I’ve had so many questions and comments on my YouTube channel about issues people are having with mic audio permissions for Discord (and other apps), particularly since upgrading to macOS Catalina.
In this tutorial video I show yet another possible fix for Discord’s inability to pick up your mic’s audio by walking through essentially what is outlined in this StackExchange post, except instead of “ScreenCapture” I use “Microphone” and using Discord’s bundle ID on macOS of “com.hnc.Discord”.
Previous videos that might help you if this one doesn’t include:
After Audio Hijack, Loopback was the second audio app I bought from Rogue Amoeba and I’ve used it almost constantly since. The beautiful thing about Loopback is that it just works – you set it, and then you can forget about it. Until you have to use a Mac without Loopback and suddenly you’re wondering why the audio won’t go where you want it to go.
In this tutorial video I cover why I use Loopback, how Loopback compares to Audio Hijack, and ways to consider using Loopback for podcasters on macOS.
If you’ve got questions or it’s not working for you, leave a comment below.
I’ve been on the hunt for a good (and relatively inexpensive) app to use on my iPhone that would enable me to use the fancy iPhone cameras alongside Ecamm Live for any of the livestreams I do for fun or product demos.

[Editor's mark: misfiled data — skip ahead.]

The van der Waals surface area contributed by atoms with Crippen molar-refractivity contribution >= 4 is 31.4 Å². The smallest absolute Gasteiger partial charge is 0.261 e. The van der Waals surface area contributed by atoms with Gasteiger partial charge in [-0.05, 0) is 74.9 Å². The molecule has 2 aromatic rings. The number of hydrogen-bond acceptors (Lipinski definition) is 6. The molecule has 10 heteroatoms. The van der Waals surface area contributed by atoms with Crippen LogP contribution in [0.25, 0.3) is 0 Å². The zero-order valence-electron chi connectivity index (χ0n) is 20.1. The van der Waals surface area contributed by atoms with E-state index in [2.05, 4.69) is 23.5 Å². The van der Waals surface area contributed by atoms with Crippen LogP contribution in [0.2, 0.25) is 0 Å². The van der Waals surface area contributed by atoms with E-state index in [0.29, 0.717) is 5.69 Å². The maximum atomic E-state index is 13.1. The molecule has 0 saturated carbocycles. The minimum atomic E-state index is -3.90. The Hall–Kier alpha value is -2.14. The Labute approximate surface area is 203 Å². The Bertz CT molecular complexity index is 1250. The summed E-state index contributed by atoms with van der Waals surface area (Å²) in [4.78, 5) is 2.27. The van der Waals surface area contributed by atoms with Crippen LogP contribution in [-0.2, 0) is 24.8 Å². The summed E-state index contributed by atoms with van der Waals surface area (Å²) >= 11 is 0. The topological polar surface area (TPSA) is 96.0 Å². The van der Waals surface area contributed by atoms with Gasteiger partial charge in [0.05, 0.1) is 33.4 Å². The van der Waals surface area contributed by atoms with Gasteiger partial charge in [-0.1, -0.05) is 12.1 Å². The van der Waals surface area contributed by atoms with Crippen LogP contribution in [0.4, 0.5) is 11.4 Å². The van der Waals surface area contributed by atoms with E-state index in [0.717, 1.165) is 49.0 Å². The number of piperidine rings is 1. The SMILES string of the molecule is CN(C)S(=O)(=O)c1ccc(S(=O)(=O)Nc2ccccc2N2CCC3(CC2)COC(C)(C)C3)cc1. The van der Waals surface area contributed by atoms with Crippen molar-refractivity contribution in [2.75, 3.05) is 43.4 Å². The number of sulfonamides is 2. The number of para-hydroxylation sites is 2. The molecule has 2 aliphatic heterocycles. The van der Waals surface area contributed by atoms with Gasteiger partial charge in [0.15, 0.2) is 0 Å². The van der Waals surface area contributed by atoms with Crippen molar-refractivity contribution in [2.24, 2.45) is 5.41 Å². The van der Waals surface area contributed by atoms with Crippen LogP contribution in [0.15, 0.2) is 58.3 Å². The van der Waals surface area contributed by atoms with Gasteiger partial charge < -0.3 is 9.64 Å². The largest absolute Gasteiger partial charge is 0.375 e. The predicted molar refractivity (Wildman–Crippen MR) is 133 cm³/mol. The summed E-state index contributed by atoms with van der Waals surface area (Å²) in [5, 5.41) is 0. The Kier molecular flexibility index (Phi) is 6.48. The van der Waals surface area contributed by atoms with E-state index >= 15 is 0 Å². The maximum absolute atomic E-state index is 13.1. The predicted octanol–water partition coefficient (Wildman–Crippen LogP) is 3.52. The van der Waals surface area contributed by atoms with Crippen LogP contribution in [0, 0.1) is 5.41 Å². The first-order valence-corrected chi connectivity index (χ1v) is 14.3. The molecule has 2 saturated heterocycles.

And thanks to my buddy Dave Mosher, I’ve finally found it!
Full Screen Camera for iOS
And the best part about the app is that it’s free! Actually free. Not free with a bunch of ads. Just free. How often does that happen these days?
Leo Dion joins me to talk about the apps he’s built, including one to help live stream your heart rate, the Nintendo Switch games his family are enjoying, and the debate over whether this is really what it feels like to work from home and how some folks just don’t get asynchronous communication.
Troubleshooting the Internet with… is a recorded live most Wednesday afternoons. Every Wednesday Chris is joined by a random friend from the internet and together they try and troubleshoot whatever problems the internet presents them with.
It may seem really complicated to stream video from my computer + a random guest out to the 4 different sites at the same time, but thanks to some software, it actually makes it quite easy to do.
Ecamm Live takes care of the actual streaming and also automatically pulls in video+audio from Skype when I have a guest on. It serves as a video switcher as well so I can switch from a “coming soon” screen, to a shot of just me, to a shot of my guest, to a shot of me and my guest, to a shot of my desktop – or any combination of the above.
From Ecamm Live, I can choose a single destination to stream to such as Twitch or YouTube – but by using a service called Restream I can send the video + audio from Ecamm Live on my computer out to Restream, which then sends my video + audio on to multiple services for me.
That’s how easy it is to look like a video streaming professional! Check out Ecamm Live if you’re on a Mac and interested in trying live streaming.
If you’re on a Windows PC – or now Mac as well! – you can check out Streamlabs OBS for an alternative option. Though it’s not nearly as easy to pull in a guest call with Streamlabs OBS.